Upon graduation, Payne had stints of employment at her father’s law firm, at a title insurance company and at a public law firm before opening her own practice. Her public service career began in 1965 when Speaker of the Mississippi House of Representatives Walter Sillers hired her to be a House legislative draftsman. Five years later she became the House Drafting Office’s first Chief of Drafting and Research. After the creation of the Mississippi Judiciary Commission, Payne found herself Executive Director of that organization. She also served as an assistant state attorney general before she made her great commitment to legal education.
In 1975, Mississippi College School of Law named Payne its founding dean. With her leading the way, the school transitioned from a proprietary night school to a dual division academic program and gained accreditation from the American Bar Association. Payne fully supported and embraced the college’s Christian environment and was instrumental in the establishment of the school’s Christian Legal Society. She later stepped down as dean but stayed on to foster legal education as a professor of law until 1994.
In 1994 the Mississippi Court of Appeals was created, and Payne was elected one of its original judges and was the only woman to serve in this capacity until she retired in 2001.
Recognitions for her accomplishments are many. Some of them include the MUW Alumnae Achievement Award, Life Membership in the Fellows of the American Bar Foundation, the 1989 Woman of the Year by the Mississippi Association for Women in Higher Education, the MUW Medallion of Excellence, the Power of One award by the Mississippi Governor’s Conference, the 1998 Mississippi College School of Law Alumni Association Lawyer of the Year, the 1999 Mississippi Women Lawyers Association Distinguished Woman Lawyer of the Year, the Christian Legal Society’s Skeeter Ellis Service to Law Students Award, the Susie Blue Buchanan Award, the national Christian Legal Society’s Lifetime Achievement Award, Mississippi State University’s Pre-Law Society Distinguished Jurist Award, Lifetime Achievement Award by The Mississippi Bar, the Lifetime Achievement Award by the Mississippi Women Lawyers Association, the Mississippi Governor’s Medal of Service, and the Mississippi Bar’s Women in the Profession Trailblazer Award.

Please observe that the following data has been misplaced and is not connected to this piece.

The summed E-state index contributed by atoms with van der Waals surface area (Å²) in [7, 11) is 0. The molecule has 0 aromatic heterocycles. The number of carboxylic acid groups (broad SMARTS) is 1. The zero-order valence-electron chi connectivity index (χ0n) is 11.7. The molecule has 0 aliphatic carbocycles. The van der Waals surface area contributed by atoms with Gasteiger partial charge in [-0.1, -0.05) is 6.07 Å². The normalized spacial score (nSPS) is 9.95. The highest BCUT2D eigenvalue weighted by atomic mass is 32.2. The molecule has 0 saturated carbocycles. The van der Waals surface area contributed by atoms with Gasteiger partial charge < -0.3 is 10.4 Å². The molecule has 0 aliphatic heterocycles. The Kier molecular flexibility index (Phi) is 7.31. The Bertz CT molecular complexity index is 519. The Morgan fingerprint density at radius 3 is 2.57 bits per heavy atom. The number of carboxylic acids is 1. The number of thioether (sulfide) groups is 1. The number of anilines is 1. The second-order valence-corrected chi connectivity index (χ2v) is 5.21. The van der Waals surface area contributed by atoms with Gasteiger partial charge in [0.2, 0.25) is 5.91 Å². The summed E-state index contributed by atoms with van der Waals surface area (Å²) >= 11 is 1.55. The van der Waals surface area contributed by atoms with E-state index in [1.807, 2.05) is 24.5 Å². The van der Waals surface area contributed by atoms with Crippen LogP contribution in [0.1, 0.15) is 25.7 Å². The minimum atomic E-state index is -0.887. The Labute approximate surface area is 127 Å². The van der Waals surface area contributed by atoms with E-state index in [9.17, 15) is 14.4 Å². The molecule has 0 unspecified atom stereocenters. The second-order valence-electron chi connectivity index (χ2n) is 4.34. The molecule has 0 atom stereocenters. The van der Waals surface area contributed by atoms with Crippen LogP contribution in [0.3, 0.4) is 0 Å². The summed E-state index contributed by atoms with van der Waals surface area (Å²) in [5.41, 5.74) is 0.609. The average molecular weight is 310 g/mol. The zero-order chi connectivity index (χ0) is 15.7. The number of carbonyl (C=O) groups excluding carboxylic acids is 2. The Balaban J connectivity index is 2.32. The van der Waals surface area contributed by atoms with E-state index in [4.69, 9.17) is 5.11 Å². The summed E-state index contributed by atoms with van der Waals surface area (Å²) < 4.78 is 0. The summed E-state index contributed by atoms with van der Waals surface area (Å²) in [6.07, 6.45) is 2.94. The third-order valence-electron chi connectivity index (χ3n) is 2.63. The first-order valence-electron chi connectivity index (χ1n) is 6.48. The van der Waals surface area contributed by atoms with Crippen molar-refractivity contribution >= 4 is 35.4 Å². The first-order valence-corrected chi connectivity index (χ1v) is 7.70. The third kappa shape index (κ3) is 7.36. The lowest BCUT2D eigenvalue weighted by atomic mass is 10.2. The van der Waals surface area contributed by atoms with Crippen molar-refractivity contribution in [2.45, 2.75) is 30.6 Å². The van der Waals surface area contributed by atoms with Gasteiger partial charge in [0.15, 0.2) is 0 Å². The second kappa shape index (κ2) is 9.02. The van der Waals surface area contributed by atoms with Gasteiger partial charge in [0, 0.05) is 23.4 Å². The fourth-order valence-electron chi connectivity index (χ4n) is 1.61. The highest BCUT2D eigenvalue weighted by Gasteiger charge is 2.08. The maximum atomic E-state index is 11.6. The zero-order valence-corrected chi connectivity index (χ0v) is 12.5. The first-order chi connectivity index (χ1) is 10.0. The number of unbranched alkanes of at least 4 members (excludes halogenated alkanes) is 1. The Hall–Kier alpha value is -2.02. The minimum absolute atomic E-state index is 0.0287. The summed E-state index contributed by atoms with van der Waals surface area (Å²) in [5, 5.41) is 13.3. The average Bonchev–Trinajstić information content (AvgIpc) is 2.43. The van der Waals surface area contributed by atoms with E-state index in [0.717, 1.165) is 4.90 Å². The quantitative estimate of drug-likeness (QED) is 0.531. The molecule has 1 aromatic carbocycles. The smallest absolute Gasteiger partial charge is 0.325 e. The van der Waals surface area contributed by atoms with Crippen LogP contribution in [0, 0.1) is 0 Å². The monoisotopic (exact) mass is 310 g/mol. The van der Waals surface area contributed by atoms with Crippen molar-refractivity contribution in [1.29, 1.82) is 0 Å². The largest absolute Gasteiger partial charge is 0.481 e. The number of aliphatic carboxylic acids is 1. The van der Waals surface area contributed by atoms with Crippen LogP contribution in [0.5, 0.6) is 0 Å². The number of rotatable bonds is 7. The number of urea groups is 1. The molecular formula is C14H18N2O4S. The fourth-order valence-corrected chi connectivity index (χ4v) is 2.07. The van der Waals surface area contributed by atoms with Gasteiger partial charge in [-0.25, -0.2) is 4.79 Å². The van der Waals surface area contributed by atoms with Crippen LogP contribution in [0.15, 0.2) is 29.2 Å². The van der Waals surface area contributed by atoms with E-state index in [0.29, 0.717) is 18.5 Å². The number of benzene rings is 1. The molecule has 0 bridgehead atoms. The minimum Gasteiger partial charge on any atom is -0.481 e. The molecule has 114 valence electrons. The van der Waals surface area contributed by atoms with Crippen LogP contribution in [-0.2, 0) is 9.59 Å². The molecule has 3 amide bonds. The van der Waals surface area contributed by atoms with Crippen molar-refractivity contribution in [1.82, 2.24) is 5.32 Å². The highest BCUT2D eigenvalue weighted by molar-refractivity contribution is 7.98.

Payne and her husband Bob reside in Pearl where they are active at McLaurin Heights Baptist Church. They have two sons, Reece Allen and Glenn Russell.
Parham H. Williams, Jr.
Parham Williams has enjoyed a lengthy career as a legal educator. He earned a bachelor’s degree in 1953 and a LL.B. in 1954, both from the University of Mississippi. He later received the Sterling Fellowship that allowed him to obtain his LL.M. degree from Yale University in 1965. During his undergraduate years, he was a member of Delta Kappa Epsilon fraternity, the Omicron Delta Kappa leadership honor society and the Air Force ROTC program. He was also a member of the Classics fraternity Eta Sigma Phi and rose to become the organization’s national president, giving his inauguration speech in Latin. In law school he was a member of Phi Delta Phi and Phi Alpha Delta.